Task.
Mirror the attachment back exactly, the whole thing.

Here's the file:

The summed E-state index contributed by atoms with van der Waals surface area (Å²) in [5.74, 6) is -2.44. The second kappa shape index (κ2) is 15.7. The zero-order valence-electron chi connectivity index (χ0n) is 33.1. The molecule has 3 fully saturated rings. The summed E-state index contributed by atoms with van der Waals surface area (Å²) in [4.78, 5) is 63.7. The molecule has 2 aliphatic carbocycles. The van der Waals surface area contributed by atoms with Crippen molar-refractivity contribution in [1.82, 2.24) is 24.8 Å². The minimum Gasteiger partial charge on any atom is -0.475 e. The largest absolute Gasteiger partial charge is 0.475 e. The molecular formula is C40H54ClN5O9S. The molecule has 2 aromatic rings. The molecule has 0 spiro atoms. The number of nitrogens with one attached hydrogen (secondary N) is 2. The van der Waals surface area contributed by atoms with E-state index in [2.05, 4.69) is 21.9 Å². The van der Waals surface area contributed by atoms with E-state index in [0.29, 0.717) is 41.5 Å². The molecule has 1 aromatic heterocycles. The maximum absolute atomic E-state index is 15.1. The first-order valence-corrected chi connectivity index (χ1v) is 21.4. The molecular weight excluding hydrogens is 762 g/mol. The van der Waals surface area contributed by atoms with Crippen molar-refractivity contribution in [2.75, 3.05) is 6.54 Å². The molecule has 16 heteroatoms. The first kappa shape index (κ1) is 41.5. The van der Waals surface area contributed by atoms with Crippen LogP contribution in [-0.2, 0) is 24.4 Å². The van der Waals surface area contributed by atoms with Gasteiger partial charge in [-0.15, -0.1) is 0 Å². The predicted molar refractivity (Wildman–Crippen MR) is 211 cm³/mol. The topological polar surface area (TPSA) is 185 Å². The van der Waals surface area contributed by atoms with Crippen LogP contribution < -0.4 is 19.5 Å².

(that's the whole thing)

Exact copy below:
The summed E-state index contributed by atoms with van der Waals surface area (Å²) in [5.74, 6) is -2.44. The second kappa shape index (κ2) is 15.7. The zero-order valence-electron chi connectivity index (χ0n) is 33.1. The molecule has 3 fully saturated rings. The summed E-state index contributed by atoms with van der Waals surface area (Å²) in [4.78, 5) is 63.7. The molecule has 2 aliphatic carbocycles. The van der Waals surface area contributed by atoms with Crippen molar-refractivity contribution in [1.82, 2.24) is 24.8 Å². The minimum Gasteiger partial charge on any atom is -0.475 e. The largest absolute Gasteiger partial charge is 0.475 e. The molecular formula is C40H54ClN5O9S. The molecule has 2 aromatic rings. The molecule has 0 spiro atoms. The number of nitrogens with one attached hydrogen (secondary N) is 2. The van der Waals surface area contributed by atoms with E-state index in [2.05, 4.69) is 21.9 Å². The van der Waals surface area contributed by atoms with E-state index in [0.29, 0.717) is 41.5 Å². The molecule has 1 aromatic heterocycles. The maximum absolute atomic E-state index is 15.1. The first-order valence-corrected chi connectivity index (χ1v) is 21.4. The molecular weight excluding hydrogens is 762 g/mol. The van der Waals surface area contributed by atoms with Crippen molar-refractivity contribution in [2.75, 3.05) is 6.54 Å². The molecule has 16 heteroatoms. The first kappa shape index (κ1) is 41.5. The van der Waals surface area contributed by atoms with Crippen LogP contribution in [-0.2, 0) is 24.4 Å². The van der Waals surface area contributed by atoms with Gasteiger partial charge in [-0.15, -0.1) is 0 Å². The predicted molar refractivity (Wildman–Crippen MR) is 211 cm³/mol. The topological polar surface area (TPSA) is 185 Å². The van der Waals surface area contributed by atoms with Crippen LogP contribution < -0.4 is 19.5 Å².